The first of three cycles of speeches in the debate between Job and his friends covers Job 4-14. Each of the friends, Eliphaz, Bildad, and Zophar, reprove Job and Job responds to their charge. Job also reflects on his desire for a hearing in the heavenly court and either looks forward to death or wishes he had never been born. The new commentaries by John Walton (Job (The NIV Application Commentary)) and Tremper Longman III (Job (Baker Commentary on the Old Testament Wisdom and Psalms)), both their agreements and their differences, help us explore the ways that the book of Job challenges our comfortable presuppositions on a number of issues related to pain, suffering and the nature of God’s (good?) (just?) world.
Job and all of his friends have a view of the way that the world operates that can be visualized using a triangle. They all agree that the retribution principle should govern the world. Righteousness is rewarded and wickedness punished. The difference between Job and his friends lies in the identification of the weak link. Job knows he is innocent, and questions God’s justice. The friends assume that because he is suffering Job is guilty. Bildad even infers that Job’s children sinned:
Longman 8:3-4 Does God pervert Justice? Does Shaddai pervert righteousness? If your children sinned against him, he sent them into the power of their transgression. NIV 8:3-4 Does God pervert justice? Does the Almighty pervert what is right? When your children sinned against him, he gave them over to the penalty of their sin.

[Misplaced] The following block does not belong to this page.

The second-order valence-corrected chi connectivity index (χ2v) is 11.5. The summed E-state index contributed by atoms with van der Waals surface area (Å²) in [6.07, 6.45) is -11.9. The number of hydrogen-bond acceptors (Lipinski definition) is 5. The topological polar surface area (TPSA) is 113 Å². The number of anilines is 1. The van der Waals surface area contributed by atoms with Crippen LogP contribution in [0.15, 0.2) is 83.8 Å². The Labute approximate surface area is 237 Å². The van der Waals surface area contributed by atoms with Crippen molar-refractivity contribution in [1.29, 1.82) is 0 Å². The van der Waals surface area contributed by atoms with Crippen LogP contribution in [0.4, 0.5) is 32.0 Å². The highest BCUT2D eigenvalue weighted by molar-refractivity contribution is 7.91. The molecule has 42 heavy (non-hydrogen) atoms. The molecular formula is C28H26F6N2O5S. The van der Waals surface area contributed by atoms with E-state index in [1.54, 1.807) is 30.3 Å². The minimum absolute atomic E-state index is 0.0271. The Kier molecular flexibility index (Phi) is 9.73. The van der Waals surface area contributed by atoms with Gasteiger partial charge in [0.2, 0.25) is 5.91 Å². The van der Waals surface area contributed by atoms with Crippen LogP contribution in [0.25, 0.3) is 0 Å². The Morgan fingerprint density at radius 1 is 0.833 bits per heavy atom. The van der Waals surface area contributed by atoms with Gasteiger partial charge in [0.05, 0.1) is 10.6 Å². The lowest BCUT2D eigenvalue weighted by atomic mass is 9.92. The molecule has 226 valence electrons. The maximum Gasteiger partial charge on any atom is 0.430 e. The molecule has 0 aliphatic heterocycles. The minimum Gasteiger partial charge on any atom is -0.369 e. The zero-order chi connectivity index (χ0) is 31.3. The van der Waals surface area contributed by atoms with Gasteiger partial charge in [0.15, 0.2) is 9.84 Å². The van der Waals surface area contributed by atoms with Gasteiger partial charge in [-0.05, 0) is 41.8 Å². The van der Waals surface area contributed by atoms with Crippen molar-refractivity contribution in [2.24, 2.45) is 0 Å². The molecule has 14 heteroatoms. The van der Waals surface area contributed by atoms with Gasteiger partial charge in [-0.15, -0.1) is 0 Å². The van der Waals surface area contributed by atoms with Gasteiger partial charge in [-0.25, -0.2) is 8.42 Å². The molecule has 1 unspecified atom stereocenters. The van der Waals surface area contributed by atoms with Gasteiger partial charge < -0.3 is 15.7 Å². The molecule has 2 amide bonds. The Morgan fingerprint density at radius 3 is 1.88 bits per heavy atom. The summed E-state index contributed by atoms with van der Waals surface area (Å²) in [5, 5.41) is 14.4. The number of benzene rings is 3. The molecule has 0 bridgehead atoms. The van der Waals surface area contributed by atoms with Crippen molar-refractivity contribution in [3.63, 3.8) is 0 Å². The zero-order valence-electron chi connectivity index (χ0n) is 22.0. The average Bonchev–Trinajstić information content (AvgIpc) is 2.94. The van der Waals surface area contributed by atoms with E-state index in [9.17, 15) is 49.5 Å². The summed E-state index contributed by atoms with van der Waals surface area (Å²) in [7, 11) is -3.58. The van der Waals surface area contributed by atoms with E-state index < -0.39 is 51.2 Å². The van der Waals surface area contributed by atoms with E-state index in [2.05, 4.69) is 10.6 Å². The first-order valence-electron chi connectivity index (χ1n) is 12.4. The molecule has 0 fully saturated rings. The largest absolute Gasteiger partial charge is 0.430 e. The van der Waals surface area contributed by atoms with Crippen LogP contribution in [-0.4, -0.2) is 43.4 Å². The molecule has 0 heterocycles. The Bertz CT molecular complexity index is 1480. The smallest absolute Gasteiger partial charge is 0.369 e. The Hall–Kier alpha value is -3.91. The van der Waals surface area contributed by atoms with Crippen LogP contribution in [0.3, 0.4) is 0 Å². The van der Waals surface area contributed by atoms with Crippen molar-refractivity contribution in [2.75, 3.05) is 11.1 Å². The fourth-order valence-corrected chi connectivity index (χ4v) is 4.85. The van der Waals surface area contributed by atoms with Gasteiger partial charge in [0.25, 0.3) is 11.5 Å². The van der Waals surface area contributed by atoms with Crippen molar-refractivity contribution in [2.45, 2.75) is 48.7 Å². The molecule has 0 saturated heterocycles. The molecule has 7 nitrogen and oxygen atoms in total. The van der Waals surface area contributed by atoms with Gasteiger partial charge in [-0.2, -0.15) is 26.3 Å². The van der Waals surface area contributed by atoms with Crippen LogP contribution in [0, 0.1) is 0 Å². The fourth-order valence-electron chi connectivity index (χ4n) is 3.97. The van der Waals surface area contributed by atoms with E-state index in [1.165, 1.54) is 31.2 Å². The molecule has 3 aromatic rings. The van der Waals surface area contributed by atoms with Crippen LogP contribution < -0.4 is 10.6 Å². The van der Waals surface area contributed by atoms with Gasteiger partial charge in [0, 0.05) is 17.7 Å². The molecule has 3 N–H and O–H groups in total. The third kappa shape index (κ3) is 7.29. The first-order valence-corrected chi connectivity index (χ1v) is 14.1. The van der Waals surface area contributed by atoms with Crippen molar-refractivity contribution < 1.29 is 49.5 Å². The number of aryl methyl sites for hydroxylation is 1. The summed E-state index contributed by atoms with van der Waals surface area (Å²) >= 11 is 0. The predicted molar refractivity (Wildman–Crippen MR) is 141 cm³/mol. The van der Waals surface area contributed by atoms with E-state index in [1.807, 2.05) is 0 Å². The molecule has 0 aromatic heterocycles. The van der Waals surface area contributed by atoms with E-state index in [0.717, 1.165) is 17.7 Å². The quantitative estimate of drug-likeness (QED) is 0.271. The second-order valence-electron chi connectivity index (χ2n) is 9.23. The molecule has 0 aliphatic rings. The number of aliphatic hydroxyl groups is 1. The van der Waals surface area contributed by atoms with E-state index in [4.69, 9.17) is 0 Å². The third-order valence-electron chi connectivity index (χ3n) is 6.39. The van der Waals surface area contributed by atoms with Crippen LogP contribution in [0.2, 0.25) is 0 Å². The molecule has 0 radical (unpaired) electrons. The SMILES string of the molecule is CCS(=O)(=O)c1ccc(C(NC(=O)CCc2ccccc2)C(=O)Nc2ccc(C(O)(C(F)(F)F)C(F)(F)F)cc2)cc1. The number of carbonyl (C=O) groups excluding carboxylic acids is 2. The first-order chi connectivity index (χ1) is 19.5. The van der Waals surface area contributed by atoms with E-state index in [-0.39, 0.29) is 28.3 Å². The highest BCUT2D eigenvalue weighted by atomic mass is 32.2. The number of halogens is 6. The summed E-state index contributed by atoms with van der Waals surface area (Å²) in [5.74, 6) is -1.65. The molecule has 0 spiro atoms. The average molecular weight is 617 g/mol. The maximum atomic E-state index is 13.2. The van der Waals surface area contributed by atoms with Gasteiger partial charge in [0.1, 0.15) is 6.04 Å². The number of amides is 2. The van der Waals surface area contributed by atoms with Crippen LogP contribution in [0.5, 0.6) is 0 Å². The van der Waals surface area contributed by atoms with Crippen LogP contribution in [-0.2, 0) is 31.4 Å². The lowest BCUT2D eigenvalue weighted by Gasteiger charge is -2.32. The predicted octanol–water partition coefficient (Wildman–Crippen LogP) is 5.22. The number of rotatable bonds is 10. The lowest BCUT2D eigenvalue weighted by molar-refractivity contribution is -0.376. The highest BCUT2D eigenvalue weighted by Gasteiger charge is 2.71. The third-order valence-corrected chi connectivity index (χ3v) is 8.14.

We know, however, that Job is right – he did not sin and bring this suffering down on his head. His children did not die because of their own sin or because of the sin of their father. He is wrong that this implies that God is not just. The retribution principle is the weak link in the triangle. It is not that the retribution principle never applies, but that it doesn’t apply in an absolute sense. The righteous do not always prosper, the wicked do not always suffer. Reality is far more complex.
Is Genesis 3 the solution to the conundrums of Job 4-14? Longman suggests several times in his sections on Theological Implications that the fall is the answer to the hard theological questions introduced by this section of Job, and indeed the book of Job as a whole. The retribution principle is not an absolute because we live within a fallen world. Job doesn’t deserve the suffering he has experienced because he is personally a vile sinner in the hands of an angry God. The prologue of Job does not allow us to draw this conclusion. “Have you considered my servant Job?” Yahweh asks the accuser. Yet the world is fallen, and evil exists.
In the commentary on theological imp Job’s second response (Ch. 9-10) Longman notes:
But was God unjust? Some modern readers of the book believe so … But to say that God is unjust requires us to believe that God owes Job a good life since he has been good and that it is unfair for God to take away Job’s wealth, health, and family.
But this is not the biblical view of God and human beings. Reading Job in the light of Gen. 1-3, we can say that God created humanity to enjoy the blessings of life forever. Adam and Eve are pictured as living in Eden, a place whose very name means “luxury” or “delight.” Their rebellion led to their punishment, and forever afterward human beings deserve death and not life. Job’s earlier life was not something he earned, but rather it was an act of divine grace. The message of the book of Job is not that life is fair, but that God is wise and sovereign and perfectly just. (pp. 182-183)